The effects of naloxone wear off much faster than that of opioids. Therefore, it is crucial that the patient gets treated by medical professionals to ensure that overdose symptoms don’t recur and breathing remains normal. Also, an opioid overdose can cause other medical issues that need treatment.2,6
Most states—including Florida—have Good Samaritan Laws to ensure that both you and the person who is overdosing are given legal protection.3,9
Naloxone Side Effects
Naloxone will typically have no effect on someone that has not taken opioids.1,2
Because naloxone blocks opioids from binding to receptors, it can cause someone to enter opioid withdrawal if they are physiologically dependent on opioids. This precipitated withdrawal may be uncomfortable, but the reversal of opioid-induced respiratory depression can be lifesaving.1,2
Where to Get Narcan (Naloxone)
In March 2023, the FDA approved Narcan as an over-the-counter product.1 Many pharmacies have Narcan in stock, available to purchase without a prescription.2
There are also community programs, public health groups, area health departments, and needle exchange programs where people who need it can access naloxone for free.2,3
If and when you are prescribed opioids, your doctor may also prescribe naloxone, in which case it may be covered by your insurance.3
Getting Treatment for Opioid Addiction at Recovery First
Naloxone can save your life in the event of an opioid overdose. However, long-term recovery from opioid addiction often requires other interventions like the ones provided at Recovery First addiction treatment center in Florida.10
There are many different types of rehab offered at Recovery First, including:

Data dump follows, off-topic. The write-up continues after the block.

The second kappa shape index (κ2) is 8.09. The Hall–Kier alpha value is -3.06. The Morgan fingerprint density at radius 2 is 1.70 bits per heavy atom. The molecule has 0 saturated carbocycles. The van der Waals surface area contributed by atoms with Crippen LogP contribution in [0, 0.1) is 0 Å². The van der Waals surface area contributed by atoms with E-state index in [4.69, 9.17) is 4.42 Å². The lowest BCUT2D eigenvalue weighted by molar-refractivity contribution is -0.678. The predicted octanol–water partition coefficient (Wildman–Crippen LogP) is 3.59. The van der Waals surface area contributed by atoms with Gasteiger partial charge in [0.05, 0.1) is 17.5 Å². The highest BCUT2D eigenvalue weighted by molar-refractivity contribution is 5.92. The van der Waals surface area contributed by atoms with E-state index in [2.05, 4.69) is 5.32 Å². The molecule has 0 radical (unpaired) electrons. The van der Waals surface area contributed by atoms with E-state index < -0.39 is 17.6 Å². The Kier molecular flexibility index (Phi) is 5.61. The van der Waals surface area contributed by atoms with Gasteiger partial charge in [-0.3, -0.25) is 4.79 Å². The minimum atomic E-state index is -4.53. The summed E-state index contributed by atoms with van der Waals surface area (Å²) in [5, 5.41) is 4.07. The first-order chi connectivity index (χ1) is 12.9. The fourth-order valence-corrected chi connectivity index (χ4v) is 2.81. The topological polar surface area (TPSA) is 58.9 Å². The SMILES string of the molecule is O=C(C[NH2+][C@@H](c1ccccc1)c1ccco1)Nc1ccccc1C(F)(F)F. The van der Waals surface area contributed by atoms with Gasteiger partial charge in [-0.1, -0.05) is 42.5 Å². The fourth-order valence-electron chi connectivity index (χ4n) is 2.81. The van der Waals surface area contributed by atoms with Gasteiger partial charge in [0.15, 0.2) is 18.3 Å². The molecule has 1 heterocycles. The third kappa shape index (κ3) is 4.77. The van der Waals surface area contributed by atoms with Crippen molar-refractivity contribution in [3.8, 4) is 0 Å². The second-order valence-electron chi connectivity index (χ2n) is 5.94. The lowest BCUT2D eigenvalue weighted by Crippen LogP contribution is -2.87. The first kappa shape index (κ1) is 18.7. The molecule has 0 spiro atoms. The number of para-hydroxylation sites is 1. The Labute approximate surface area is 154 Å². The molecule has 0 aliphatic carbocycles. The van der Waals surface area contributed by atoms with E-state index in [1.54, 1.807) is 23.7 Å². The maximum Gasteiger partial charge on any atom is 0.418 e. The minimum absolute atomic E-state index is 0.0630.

- Medical detox.
- Inpatient addiction treatment.
- Partial hospitalization program (PHP).
- Intensive outpatient program (IOP).
Each level of care typically involves behavioral therapy for addiction, peer support, psychoeducation, and the use of medications for opioid use disorder (MOUD), if necessary.10
Upon admission to a treatment facility, clinicians will perform an evaluation to learn about your:11
- Current and past substance use.
- Mental and physical health.
- Family history of substance use.
- Employment and living situation.
This information will be used to outline an individualized treatment plan. As you go through treatment and your needs evolve, further evaluations will determine changes in approach that need to be made.
Call to speak to an admissions navigator and begin the admissions process. Compassionate admissions navigators can also answer questions about using insurance to pay for rehab or other ways to cover the cost of treatment at our inpatient rehab near Miami or the outpatient center.
American Addiction Centers (AAC) is committed to delivering original, truthful, accurate, unbiased, and medically current information. We strive to create content that is clear, concise, and easy to understand.
While we are unable to respond to your feedback directly, we'll use this information to improve our online help.